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R Soc Open Sci. 2015 Aug 26;2(8):150220. doi: 10.1098/rsos.150220. eCollection 2015 Aug.

Social dominance modulates eavesdropping in zebrafish.

Author information

1
Instituto Gulbenkian de Ciência , Rua da Quinta Grande 6, Oeiras 2780-156, Portugal ; ISPA-Instituto Universitário , Rua Jardim do Tabaco 34, Lisboa 1149-041, Portugal ; Champalimaud Neuroscience Programme , Avenida de Brasilia , Lisboa 1400-038, Portugal.
2
Instituto Gulbenkian de Ciência , Rua da Quinta Grande 6, Oeiras 2780-156, Portugal ; ISPA-Instituto Universitário , Rua Jardim do Tabaco 34, Lisboa 1149-041, Portugal.

Abstract

Group living animals may eavesdrop on signalling interactions between conspecifics and integrate it with their own past social experience in order to optimize the use of relevant information from others. However, little is known about this interplay between public (eavesdropped) and private social information. To investigate it, we first manipulated the dominance status of bystander zebrafish. Next, we either allowed or prevented bystanders from observing a fight. Finally, we assessed their behaviour towards the winners and losers of the interaction, using a custom-made video-tracking system and directional analysis. We found that only dominant bystanders who had seen the fight revealed a significant increase in directional focus (a measure of attention) towards the losers of the fights. Furthermore, our results indicate that information about the fighters' acquired status was collected from the signalling interaction itself and not from post-interaction status cues, which implies the existence of individual recognition in zebrafish. Thus, we show for the first time that zebrafish, a highly social model organism, eavesdrop on conspecific agonistic interactions and that this process is modulated by the eavesdroppers' dominance status. We suggest that this type of integration of public and private information may be ubiquitous in social learning processes.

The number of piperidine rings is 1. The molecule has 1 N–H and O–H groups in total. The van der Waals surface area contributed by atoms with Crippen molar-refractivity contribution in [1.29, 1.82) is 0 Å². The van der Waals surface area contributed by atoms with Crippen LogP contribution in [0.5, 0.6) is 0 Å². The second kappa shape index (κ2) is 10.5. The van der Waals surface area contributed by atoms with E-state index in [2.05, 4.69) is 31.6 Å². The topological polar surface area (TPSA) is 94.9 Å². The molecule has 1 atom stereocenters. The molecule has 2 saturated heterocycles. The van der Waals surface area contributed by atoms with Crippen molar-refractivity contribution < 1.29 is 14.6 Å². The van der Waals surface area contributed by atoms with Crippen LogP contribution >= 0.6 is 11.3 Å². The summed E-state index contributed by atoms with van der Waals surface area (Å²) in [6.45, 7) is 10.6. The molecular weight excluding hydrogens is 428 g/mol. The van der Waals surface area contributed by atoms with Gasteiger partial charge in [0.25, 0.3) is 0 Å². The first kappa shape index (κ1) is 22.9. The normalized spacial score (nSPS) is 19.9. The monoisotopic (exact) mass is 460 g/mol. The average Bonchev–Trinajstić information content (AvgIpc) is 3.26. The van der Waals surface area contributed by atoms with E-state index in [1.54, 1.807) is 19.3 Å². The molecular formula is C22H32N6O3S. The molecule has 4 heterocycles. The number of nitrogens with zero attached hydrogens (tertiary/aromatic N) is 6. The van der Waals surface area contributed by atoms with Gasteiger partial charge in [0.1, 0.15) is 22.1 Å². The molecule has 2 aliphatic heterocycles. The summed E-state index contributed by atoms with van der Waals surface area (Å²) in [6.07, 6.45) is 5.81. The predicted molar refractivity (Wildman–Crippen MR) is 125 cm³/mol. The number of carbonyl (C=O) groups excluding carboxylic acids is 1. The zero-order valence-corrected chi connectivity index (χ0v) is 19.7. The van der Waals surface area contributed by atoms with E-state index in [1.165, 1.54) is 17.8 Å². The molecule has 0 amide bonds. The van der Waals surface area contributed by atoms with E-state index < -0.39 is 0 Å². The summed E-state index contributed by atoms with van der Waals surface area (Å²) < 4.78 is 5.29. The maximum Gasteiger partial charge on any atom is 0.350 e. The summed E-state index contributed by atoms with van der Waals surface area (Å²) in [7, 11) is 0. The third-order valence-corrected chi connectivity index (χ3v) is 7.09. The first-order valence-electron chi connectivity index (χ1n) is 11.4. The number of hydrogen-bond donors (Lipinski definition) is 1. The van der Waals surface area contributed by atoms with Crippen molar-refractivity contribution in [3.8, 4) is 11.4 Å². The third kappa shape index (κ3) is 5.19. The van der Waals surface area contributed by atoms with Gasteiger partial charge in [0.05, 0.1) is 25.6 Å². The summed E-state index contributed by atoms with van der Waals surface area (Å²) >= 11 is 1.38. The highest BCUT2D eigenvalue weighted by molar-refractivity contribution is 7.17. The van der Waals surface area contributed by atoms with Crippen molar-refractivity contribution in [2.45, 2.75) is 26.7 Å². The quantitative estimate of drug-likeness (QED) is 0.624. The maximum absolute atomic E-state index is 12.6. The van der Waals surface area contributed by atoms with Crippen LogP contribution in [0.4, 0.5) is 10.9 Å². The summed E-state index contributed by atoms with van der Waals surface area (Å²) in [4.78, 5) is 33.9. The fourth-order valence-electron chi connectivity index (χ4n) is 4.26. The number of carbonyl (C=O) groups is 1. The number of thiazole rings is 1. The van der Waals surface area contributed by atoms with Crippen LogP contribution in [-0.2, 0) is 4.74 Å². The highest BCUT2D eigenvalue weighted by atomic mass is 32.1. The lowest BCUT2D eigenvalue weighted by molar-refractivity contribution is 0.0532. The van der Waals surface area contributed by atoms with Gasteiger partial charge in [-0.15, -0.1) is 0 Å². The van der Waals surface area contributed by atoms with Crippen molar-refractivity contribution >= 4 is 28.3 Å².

KEYWORDS:

attention; dominance; individual recognition; social eavesdropping; social learning; zebrafish

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